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Elevated Ttg Igg, Everything Else Normal

tests ttg igg

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#1 aclcs322

 
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Posted 13 March 2014 - 08:52 PM

Hello,

 

I received my celiac test results today, and my doctor wasn't very helpful in explaining any of it.  I have an appointment with a GI in a couple weeks, but was hoping to get some insight before then.  My doctor said I was positive for celiac, which kind of surprised me because I have not had an endoscopy.  

 

As background, my daughter has celiac disease, confirmed with an endoscopy.  I eat mostly gluten free at home, but have been trying to eat gluten in the weeks leading up to my test.  I am not sure if I ate enough gluten, though.  Some days I would eat a slice of regular bread, or maybe a handful of pretzels, or some crackers with gluten.  If I was at a restaurant, I would order a regular meal with gluten (such as a hamburger with a bun), but I don't go out often.   Here are my test results:

 

tTG IgA <1.2 (negative <4)

 

tTG IgG 23.8 (Positive >9)  The comment after this one said, "tTG antibody, especially the IgA, is sensitive and specific for untreated Celiac Disease.  The IgG assay is used mainly to detect celiac patients who are IgA deficient.  Verified my repeat analysis."  However, looking at my IgA level below, it doesn't seem as though I am IgA deficient, right?

 

Gliadin Ab, IgA (DGP) 3.7 (negative <20)

 

Gliadin Ab, IgG (DGP) 2.2 (negative <20)

 

IgA 166 (range 71-397)

 

Is it odd that my IgG levels were positive on one test and negative on the other?  Should I eat lots more gluten before my next appointment?


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#2 powerofpositivethinking

 
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Posted 14 March 2014 - 01:07 AM

welcome, aclcs322!

 

You are correct, you are not IgA deficient based on your results.  With your daughter having celiac disease, that should be a red flag to your health care provider.  I'm in a similar situation as you except my DGP IgG was positive, and my TTG IgG was negative.  I am a normal IgA producer and all of my IgA results were negative.  All of the IgG based tests say they should be used for individuals with IgA deficiency or young children.  I fit neither description, and it seems neither do you.  Since your result is double what is considered positive, I would say it is definitely valid.

 

I've done a lot of research on the DGP IgG testing over this past year, and I can tell you from experience there isn't near as much research on the TTG IgG test as the TTG IgA version :(  Obviously there is something going on in your body, and unfortunately the celiac research doesn't include studies on IgG based tests if you're not IgA deficient.  To say it's frustrating is an understatement, but hopefully with continued research things will become clearer.  I've kept an extremely strict gluten-free diet this last year, and my DGP level is still in the slightly positive range.  I still have a deficiency of Vitamin K and recently my GI diagnosed me with fat malabsoprtion.  Yesterday I got another test back that indicates pancreatic insufficiency, so I've been up researching for my follow-up GI appointment because I can't sleep and that's what I do to cope :) Continue to eat gluten until all testing is completed.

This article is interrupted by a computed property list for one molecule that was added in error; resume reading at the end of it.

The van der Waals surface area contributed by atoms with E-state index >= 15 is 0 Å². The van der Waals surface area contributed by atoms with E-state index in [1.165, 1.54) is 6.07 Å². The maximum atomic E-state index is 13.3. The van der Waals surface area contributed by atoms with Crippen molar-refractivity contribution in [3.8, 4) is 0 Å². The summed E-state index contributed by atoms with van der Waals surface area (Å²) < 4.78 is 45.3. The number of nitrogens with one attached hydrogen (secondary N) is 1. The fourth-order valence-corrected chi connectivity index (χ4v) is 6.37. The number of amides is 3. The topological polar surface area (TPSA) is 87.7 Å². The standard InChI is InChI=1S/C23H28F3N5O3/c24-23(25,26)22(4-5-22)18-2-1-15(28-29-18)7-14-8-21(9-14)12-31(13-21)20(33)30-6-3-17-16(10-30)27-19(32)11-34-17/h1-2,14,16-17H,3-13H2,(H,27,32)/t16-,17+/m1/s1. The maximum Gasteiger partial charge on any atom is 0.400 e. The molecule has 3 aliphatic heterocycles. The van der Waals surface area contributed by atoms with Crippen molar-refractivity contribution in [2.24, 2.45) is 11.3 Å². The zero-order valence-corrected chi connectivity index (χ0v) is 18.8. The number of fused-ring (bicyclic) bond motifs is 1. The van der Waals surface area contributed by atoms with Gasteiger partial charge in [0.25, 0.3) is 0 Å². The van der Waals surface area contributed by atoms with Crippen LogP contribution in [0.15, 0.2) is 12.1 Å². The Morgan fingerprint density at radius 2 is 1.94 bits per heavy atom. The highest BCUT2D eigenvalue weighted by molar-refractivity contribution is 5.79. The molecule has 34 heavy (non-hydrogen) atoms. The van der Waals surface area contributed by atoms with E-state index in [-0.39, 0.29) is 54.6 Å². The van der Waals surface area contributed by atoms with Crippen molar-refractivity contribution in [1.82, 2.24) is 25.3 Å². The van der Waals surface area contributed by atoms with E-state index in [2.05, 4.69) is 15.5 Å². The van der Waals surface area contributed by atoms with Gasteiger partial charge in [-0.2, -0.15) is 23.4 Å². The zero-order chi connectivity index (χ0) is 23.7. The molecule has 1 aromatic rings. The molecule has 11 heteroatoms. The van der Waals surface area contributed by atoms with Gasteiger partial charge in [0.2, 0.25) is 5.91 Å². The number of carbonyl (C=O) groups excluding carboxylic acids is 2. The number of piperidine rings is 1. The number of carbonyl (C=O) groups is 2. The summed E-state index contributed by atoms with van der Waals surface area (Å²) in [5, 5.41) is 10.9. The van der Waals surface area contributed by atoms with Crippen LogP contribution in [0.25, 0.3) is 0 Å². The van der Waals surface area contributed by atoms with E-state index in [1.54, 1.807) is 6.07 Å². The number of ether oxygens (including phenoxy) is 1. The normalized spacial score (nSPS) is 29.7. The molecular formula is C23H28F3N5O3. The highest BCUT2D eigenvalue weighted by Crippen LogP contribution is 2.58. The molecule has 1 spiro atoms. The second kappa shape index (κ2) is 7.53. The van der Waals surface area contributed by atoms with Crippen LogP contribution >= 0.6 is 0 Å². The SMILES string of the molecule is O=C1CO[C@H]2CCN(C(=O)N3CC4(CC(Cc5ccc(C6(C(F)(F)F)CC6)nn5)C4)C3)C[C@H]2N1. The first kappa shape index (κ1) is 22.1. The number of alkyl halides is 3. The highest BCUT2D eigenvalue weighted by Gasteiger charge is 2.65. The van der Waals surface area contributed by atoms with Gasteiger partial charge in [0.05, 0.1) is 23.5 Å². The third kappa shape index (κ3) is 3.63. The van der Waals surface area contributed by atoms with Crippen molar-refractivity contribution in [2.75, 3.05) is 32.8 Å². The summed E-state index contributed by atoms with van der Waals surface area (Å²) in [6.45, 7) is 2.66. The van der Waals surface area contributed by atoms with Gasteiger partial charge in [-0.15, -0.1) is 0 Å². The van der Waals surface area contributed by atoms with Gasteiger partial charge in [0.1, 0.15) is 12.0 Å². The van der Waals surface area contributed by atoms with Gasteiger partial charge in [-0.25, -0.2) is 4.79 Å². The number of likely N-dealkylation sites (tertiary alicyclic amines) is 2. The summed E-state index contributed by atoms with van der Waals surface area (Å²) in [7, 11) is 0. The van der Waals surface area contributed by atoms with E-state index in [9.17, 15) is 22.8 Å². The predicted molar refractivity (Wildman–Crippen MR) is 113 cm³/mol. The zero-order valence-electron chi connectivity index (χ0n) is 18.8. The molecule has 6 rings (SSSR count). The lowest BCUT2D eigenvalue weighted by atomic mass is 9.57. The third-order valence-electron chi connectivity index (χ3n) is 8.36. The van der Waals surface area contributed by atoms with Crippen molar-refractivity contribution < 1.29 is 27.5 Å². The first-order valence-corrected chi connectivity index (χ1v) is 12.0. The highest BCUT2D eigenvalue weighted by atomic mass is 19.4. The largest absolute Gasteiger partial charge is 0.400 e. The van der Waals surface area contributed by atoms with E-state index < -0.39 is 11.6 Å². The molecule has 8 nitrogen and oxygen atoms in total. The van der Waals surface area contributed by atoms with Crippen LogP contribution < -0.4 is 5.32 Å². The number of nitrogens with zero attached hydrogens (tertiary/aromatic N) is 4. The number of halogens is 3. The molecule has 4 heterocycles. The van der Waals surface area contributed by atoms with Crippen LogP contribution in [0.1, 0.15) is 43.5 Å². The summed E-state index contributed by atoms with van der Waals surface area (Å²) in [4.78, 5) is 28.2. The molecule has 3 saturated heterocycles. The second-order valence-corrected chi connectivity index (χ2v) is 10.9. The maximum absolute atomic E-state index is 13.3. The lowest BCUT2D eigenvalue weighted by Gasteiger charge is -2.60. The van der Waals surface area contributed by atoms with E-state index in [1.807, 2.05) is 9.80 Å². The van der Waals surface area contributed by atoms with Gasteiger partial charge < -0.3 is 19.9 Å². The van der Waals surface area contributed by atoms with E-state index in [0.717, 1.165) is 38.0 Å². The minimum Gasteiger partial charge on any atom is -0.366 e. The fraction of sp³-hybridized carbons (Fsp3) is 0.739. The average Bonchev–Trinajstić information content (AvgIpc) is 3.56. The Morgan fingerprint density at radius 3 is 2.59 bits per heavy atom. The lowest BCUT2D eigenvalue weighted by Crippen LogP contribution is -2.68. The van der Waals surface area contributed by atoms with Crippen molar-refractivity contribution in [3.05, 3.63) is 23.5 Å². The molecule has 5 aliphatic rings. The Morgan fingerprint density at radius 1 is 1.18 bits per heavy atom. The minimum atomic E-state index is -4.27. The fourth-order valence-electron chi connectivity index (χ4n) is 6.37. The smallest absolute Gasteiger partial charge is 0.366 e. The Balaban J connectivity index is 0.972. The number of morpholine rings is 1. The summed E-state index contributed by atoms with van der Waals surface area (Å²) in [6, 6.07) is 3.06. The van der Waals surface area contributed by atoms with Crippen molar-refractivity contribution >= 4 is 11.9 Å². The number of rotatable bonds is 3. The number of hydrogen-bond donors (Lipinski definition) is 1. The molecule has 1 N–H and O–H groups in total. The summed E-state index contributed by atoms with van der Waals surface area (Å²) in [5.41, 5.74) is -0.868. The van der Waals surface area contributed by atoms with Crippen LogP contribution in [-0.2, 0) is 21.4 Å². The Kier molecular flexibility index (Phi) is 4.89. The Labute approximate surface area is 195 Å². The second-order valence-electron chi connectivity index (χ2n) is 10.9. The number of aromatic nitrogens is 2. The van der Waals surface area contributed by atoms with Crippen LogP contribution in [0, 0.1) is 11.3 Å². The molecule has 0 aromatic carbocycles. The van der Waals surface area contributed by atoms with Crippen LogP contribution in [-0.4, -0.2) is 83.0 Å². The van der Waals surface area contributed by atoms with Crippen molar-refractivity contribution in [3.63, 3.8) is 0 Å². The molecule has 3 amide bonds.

I wish I could provide a little more concrete information, but sometimes it just helps to know you're not alone  :)

 

http://www.curecelia...luten-challenge

 

http://www.ncbi.nlm....pubmed/19333755

 

http://www.jfponline...tt_news]=172034


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Diagnosed with celiac disease, but my fat malabsoption, EPI and Vitamin K deficiency have finally cleared themselves up do to the help from Creon!

Thankful for all the help I've received from members on this board!

Happy to have answers  :) 


#3 nvsmom

 
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Posted 14 March 2014 - 08:02 AM

Welcome to the board. :)

I would guess that roughly half of our board members had at least one negative test during their diagnosis, whether it be an endoscopy, tTG IgA, DGP IgG, or EMA IgA....but they (usually) had at least one positive test before being diagnosed as a celiac. Getting negative tests is not that unusual - that's why they run so many types of tests.

Doctors tend to think that one needs positive IgA based sets as they re based on the mucosal linings of your body, the IgG has more of an overall autoimmune function but the tests have about the same specificity (how likely a positive indicates celiac) as the IgA ones. The sensitivity (how likely it s to show an accurate positive result) is sometimes less in the IgG based tests but that did nt affect you.

With a family history of celiac disease, and a positive result that is over double the normal limit, I would say it is pretty likely that you have celiac disease. That being said, you should continue eating gluten until testing is complete, as long as the appointment and testing occurs in a timely manner. No doubt the GI will want to do further testing.

Good luck!
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#4 aclcs322

 
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Posted 14 March 2014 - 09:52 AM

Thank you both for your input!  It is so hard to wait for my GI appointment to get here, but I am going to take advantage of the wait and eat all of my favorite foods before I can't have them anymore!


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